Breast and ovarian cancer patients will soon have access to Medicare-funded genetic testing to help determine whether their cancer is genetic and predict the risk of future cancers.
Specialists would also be able to order subsidised testing for at-risk family members of those known to have the gene mutation, Cancer Council CEO Professor Sanchia Aranda said.
The MBS item numbers, which come into effect on November 1, will eliminate a major barrier to testing by saving patients many hundreds of dollars and extended wait times.
“The reason why it is important is that knowing ahead of time that you have a BRCA mutation allows you to make better screening and treatment decisions,” Professor Aranda said.
For example, if women know they have the genetic mutation, they know they are at risk of developing breast or ovarian cancer at a younger age.
They might opt to have their families earlier and then have surgical removal of their breasts or ovaries as prophylaxis, she said.
“It also allows them to be more alert for symptoms and work with their doctors on a tailored screening and surveillance program to make sure the cancers are diagnosed early and are more likely to be cured.”
BRCA mutation carriers, not just people who already have cancer, will also have access to monitoring and preventative measures such as prophylactic surgery as part of the new funding.
“It is a huge milestone and will significantly improve the lives of Australians, offering more choice via access to affordable screening and treatment options,” Dr Melody Caramins, chair of the Royal College of Pathologists of Australasia Genetics Advisory Committee, said.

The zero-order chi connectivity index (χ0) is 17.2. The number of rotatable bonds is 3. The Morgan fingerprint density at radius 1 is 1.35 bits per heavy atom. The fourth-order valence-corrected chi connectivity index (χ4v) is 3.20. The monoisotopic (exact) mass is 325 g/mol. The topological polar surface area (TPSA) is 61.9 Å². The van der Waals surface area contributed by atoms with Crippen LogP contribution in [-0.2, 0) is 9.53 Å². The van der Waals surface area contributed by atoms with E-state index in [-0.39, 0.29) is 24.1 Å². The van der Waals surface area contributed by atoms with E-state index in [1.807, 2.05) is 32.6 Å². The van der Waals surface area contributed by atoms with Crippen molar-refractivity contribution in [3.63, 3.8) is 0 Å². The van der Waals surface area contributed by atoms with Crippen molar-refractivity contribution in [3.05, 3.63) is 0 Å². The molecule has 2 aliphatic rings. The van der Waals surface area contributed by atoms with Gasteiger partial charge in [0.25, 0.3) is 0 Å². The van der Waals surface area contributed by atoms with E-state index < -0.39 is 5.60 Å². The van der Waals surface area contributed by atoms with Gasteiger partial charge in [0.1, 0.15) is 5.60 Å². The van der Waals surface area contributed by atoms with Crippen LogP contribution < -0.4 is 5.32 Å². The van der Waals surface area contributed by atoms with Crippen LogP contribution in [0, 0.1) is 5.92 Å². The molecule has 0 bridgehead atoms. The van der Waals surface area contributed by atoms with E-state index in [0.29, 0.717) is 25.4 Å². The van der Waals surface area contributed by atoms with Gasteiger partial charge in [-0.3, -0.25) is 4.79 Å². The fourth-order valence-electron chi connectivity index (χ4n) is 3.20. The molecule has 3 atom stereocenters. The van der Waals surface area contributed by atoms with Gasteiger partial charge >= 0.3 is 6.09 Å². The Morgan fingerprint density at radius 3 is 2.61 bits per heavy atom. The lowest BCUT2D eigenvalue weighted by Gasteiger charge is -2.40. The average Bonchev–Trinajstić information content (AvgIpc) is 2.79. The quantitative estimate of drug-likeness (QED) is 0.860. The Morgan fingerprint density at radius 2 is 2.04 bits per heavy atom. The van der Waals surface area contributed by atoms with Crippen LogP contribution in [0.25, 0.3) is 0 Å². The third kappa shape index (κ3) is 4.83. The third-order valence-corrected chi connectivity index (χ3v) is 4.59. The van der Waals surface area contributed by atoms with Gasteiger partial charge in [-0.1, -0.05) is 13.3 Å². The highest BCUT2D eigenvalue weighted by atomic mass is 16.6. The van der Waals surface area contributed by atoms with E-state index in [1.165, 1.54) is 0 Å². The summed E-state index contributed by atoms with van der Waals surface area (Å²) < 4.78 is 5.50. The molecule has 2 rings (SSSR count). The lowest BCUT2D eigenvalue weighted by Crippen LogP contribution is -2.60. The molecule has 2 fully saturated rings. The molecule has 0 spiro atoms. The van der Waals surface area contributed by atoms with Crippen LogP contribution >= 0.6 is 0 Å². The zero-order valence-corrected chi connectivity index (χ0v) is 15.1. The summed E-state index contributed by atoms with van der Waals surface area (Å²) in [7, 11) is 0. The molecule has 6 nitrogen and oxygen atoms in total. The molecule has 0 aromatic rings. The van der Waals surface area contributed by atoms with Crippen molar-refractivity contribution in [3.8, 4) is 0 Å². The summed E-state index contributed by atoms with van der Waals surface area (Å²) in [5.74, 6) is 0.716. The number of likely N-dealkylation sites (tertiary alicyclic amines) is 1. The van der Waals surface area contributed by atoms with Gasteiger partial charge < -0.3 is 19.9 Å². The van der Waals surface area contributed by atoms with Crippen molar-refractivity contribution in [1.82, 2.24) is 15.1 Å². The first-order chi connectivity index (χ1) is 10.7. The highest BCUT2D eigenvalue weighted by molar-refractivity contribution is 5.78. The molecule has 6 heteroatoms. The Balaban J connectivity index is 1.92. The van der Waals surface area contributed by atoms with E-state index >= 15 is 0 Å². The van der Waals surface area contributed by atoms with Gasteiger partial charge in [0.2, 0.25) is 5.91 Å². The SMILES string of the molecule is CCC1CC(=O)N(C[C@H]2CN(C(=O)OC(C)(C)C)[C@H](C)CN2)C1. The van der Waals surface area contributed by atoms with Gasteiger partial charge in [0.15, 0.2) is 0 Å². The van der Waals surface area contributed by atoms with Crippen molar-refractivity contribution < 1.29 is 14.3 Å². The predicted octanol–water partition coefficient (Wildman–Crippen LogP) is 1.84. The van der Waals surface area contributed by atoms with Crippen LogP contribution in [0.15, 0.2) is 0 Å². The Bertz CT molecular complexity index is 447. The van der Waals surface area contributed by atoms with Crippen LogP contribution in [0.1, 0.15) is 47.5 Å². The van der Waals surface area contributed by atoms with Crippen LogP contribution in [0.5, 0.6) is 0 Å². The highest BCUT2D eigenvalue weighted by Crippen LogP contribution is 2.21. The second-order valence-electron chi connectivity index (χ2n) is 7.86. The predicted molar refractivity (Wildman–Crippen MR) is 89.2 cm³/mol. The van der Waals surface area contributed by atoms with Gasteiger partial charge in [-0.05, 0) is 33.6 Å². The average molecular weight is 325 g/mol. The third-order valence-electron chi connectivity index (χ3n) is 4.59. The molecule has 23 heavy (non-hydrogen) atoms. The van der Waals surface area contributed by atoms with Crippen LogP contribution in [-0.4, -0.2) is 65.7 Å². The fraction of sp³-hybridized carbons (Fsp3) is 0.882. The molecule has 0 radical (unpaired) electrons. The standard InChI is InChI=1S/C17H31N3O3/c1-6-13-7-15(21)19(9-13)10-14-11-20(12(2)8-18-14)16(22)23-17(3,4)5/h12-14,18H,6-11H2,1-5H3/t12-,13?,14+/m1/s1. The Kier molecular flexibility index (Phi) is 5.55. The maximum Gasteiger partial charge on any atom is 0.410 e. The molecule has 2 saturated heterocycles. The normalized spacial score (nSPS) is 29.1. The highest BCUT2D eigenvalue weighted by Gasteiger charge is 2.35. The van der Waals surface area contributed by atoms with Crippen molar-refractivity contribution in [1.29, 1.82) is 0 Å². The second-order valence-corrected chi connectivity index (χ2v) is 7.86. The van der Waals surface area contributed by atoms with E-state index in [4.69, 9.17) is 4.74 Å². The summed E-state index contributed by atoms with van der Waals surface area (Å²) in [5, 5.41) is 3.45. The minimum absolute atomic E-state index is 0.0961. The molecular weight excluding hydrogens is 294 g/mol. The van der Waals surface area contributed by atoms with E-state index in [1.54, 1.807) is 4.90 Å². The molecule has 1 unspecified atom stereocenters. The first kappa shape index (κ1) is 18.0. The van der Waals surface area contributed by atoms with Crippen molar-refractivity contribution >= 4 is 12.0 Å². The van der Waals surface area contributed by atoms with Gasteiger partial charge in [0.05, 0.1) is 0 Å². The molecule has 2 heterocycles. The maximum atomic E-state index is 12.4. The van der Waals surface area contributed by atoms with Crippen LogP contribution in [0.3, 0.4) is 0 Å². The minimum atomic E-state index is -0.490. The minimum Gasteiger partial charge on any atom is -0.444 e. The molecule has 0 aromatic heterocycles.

The pathologists’ college was excited to announce the MBS listing, which brings to bear the fruits of a several-year process since they applied to the Medical Services Advisory Committee for item numbers.
“I can think of a lot of superlatives,” Dr Caramins told The Medical Republic.
This is the first multigene test approved on the MBS, and while the final MBS item descriptor has not been published at time of print, it is also thought to include other genes such as PTEN, STK11, and PALB2 known to be associated with a high risk of breast and ovarian cancer.
“These measures are taken so patients can avoid receiving a positive cancer diagnosis in the first place,” Dr Caramins said.
And while these mutations were known to be responsible for a small, but important, proportion of breast and ovarian cancers, it was also important for patients to understand that there were other modifiable risk factors, such as weight and alcohol consumption.
The presence of one of the mutations might help motivate women to modify these, Professor Aranda said.
Some red flags to refer a cancer patient to a specialist for gene testing include a history of breast cancer at age 50 or younger, a history of bilateral breast cancer, a strong family history of breast cancer or Ashkenazi Jewish ancestry.